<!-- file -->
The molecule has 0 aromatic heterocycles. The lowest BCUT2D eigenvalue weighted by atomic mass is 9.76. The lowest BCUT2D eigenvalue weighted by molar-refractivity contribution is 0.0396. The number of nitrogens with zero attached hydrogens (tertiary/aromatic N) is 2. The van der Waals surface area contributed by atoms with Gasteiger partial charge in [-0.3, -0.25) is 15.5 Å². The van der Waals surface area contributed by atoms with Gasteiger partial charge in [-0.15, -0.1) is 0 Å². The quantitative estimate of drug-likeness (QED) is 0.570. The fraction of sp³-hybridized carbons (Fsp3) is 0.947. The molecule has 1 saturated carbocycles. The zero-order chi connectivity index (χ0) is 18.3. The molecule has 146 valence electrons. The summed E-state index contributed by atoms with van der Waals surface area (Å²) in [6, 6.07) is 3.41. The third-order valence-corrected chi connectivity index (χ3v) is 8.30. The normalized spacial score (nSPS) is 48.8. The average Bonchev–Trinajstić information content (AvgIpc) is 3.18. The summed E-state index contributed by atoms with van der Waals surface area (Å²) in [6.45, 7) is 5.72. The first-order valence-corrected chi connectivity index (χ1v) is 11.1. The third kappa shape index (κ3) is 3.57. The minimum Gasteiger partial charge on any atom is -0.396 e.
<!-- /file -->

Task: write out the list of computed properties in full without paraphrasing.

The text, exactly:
The molecule has 0 aromatic heterocycles. The lowest BCUT2D eigenvalue weighted by atomic mass is 9.76. The lowest BCUT2D eigenvalue weighted by molar-refractivity contribution is 0.0396. The number of nitrogens with zero attached hydrogens (tertiary/aromatic N) is 2. The van der Waals surface area contributed by atoms with Gasteiger partial charge in [-0.3, -0.25) is 15.5 Å². The van der Waals surface area contributed by atoms with Gasteiger partial charge in [-0.15, -0.1) is 0 Å². The quantitative estimate of drug-likeness (QED) is 0.570. The fraction of sp³-hybridized carbons (Fsp3) is 0.947. The molecule has 1 saturated carbocycles. The zero-order chi connectivity index (χ0) is 18.3. The molecule has 146 valence electrons. The summed E-state index contributed by atoms with van der Waals surface area (Å²) in [6, 6.07) is 3.41. The third-order valence-corrected chi connectivity index (χ3v) is 8.30. The normalized spacial score (nSPS) is 48.8. The average Bonchev–Trinajstić information content (AvgIpc) is 3.18. The summed E-state index contributed by atoms with van der Waals surface area (Å²) in [6.45, 7) is 5.72. The first-order valence-corrected chi connectivity index (χ1v) is 11.1. The third kappa shape index (κ3) is 3.57. The minimum Gasteiger partial charge on any atom is -0.396 e.